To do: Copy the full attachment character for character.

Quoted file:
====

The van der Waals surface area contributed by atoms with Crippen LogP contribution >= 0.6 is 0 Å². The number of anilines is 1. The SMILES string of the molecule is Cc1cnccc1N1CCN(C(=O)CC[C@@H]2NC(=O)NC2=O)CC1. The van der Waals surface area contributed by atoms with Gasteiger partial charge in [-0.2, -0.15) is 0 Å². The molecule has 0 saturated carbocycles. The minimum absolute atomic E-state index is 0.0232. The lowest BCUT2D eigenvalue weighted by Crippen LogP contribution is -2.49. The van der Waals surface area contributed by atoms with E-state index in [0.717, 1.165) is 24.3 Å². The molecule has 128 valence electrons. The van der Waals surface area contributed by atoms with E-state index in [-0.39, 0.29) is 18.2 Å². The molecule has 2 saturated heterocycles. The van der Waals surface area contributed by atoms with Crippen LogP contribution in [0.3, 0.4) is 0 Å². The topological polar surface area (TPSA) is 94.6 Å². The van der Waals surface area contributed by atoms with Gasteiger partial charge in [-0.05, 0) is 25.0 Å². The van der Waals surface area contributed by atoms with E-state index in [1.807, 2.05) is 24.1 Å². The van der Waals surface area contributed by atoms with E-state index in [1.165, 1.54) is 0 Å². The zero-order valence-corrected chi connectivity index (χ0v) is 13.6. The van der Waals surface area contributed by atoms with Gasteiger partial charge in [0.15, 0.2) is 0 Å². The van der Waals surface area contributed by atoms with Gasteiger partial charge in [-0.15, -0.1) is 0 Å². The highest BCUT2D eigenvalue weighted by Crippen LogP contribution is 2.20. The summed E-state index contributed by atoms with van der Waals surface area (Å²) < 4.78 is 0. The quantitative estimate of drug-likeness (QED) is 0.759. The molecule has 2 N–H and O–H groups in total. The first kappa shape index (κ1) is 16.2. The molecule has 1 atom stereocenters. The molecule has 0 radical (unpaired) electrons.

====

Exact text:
The van der Waals surface area contributed by atoms with Crippen LogP contribution >= 0.6 is 0 Å². The number of anilines is 1. The SMILES string of the molecule is Cc1cnccc1N1CCN(C(=O)CC[C@@H]2NC(=O)NC2=O)CC1. The van der Waals surface area contributed by atoms with Gasteiger partial charge in [-0.2, -0.15) is 0 Å². The molecule has 0 saturated carbocycles. The minimum absolute atomic E-state index is 0.0232. The lowest BCUT2D eigenvalue weighted by Crippen LogP contribution is -2.49. The van der Waals surface area contributed by atoms with E-state index in [0.717, 1.165) is 24.3 Å². The molecule has 128 valence electrons. The van der Waals surface area contributed by atoms with E-state index in [-0.39, 0.29) is 18.2 Å². The molecule has 2 saturated heterocycles. The van der Waals surface area contributed by atoms with Crippen LogP contribution in [0.3, 0.4) is 0 Å². The topological polar surface area (TPSA) is 94.6 Å². The van der Waals surface area contributed by atoms with Gasteiger partial charge in [-0.05, 0) is 25.0 Å². The van der Waals surface area contributed by atoms with E-state index in [1.807, 2.05) is 24.1 Å². The van der Waals surface area contributed by atoms with E-state index in [1.165, 1.54) is 0 Å². The zero-order valence-corrected chi connectivity index (χ0v) is 13.6. The van der Waals surface area contributed by atoms with Gasteiger partial charge in [0.15, 0.2) is 0 Å². The van der Waals surface area contributed by atoms with Gasteiger partial charge in [-0.15, -0.1) is 0 Å². The highest BCUT2D eigenvalue weighted by Crippen LogP contribution is 2.20. The summed E-state index contributed by atoms with van der Waals surface area (Å²) < 4.78 is 0. The quantitative estimate of drug-likeness (QED) is 0.759. The molecule has 2 N–H and O–H groups in total. The first kappa shape index (κ1) is 16.2. The molecule has 1 atom stereocenters. The molecule has 0 radical (unpaired) electrons.